Marcia Pereira is one of those people who seem to get called for jury duty, like clockwork, every three years. So when she received a notice to appear for duty on June 1, the only thing unusual about it was that it was her first jury summons to federal court.
Then she heard on the radio that the trial of alleged gangster James “Whitey” Bulger was to begin on that date. After that came three calls from the court making sure she would be on time that day. “It didn’t take a brain surgeon to put two and two together,” Pereira.
She was not alone in figuring it out. “There were a lot of people chewing on fingernails, a lot of tension,” Pereira said of that first day of jury selection, when she and more than 200 potential jurors were informed that they were in fact there for the Bulger trial.
Pereira, a 50-year-old property manager from Medway, described a tense atmosphere in the courtroom as the potential jurors grappled with the gravity of the trial, the length of the commitment — the trial is expected to last as long as four months — and the impact it would have on their lives, during the trial and beyond.
“You’re thinking, ‘How do I balance my kids, my job, a vacation that’s already planned?’ And you’re doing this while looking at a person in front of you who has been charged with very serious crimes,” Pereira said. “And then you start thinking, ‘Is there an active mob presence? Do I need to be worried about my safety? Do I watch too many movies?’ Whether it’s warranted or not, it’s human nature to be nervous about something like this. If you’ve read any Mario Puzo, if you’ve seen ‘The Godfather,’ your imagination can take off.”
When Bulger was first brought in front of the potential jurors, Pereira said that some of the jurors gasped. The woman sitting next to her let out an expletive.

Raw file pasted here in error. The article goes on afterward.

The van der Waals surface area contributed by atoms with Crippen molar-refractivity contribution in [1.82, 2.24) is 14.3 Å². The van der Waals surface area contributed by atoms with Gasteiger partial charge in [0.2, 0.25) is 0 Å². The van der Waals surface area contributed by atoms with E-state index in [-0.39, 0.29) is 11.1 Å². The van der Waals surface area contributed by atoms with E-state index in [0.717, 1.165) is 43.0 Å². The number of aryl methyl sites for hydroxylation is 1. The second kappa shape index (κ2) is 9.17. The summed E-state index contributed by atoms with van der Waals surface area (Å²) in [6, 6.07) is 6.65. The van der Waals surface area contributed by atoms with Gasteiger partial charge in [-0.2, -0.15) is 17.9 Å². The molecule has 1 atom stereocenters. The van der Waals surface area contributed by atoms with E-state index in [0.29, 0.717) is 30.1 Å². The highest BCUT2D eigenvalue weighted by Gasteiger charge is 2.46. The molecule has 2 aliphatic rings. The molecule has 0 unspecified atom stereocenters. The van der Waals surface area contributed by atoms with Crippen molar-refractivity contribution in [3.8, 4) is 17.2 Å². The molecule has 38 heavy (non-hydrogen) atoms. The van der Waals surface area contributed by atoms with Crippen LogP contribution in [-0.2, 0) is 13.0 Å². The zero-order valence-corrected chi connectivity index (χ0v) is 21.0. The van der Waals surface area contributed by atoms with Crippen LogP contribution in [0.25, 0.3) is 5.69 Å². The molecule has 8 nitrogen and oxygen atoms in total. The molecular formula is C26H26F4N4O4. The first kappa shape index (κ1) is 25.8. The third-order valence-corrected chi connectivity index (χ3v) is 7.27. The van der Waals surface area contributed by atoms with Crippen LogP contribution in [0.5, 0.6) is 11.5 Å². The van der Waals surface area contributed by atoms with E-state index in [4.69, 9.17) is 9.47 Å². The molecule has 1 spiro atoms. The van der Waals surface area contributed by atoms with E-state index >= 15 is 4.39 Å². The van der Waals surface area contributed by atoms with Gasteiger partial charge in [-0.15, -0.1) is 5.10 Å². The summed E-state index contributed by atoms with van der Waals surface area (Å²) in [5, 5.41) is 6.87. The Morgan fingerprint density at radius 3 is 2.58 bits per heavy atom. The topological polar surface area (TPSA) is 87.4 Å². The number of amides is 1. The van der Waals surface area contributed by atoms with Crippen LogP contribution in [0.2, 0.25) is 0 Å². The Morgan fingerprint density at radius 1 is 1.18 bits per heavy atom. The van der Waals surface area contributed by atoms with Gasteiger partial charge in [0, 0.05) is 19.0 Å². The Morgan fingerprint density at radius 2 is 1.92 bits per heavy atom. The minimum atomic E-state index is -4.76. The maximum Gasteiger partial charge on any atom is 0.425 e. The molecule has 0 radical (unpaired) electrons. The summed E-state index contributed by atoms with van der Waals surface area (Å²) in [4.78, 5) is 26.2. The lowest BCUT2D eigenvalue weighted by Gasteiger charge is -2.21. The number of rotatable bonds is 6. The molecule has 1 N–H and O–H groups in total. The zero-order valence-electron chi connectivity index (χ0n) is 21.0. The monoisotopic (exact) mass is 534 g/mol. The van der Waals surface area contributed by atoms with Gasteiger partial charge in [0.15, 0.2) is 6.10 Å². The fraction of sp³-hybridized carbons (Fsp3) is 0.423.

Pereira said her own reaction was more of pity. “I looked at him and thought, ‘He’s an old man.’ My dad passed away when he was the same age, and I looked at [Bulger] and I felt sad for him. It’s a terrible life that he’s lived, and a terrible way to end it. He’s done no good in his life, and I have pity for anyone who suffered at his hands,” said Pereira.
Despite her obvious opinions of Bulger, Pereira said she had great respect for the concept of being innocent until proven guilty and felt she could remain impartial and judge the case based on the evidence.
When she heard that the jury selection for the Bulger trial was to begin on the same day she had been summoned to federal jury duty, she said she intentionally tried to ignore any news on the case.
But ultimately, something in her answers to the lengthy questionnaire all jurors had to fill out led to her being dismissed early in the winnowing process, she said.
Now that the final jury has been picked — eight men and four women, plus four alternates — Pereira said she has mixed feelings about being dismissed.
“It’s a dual-edged sword. It would be fascinating to be part of the process, but the thought of giving up so much time and how it would directly impact my life is something I couldn’t abide by.”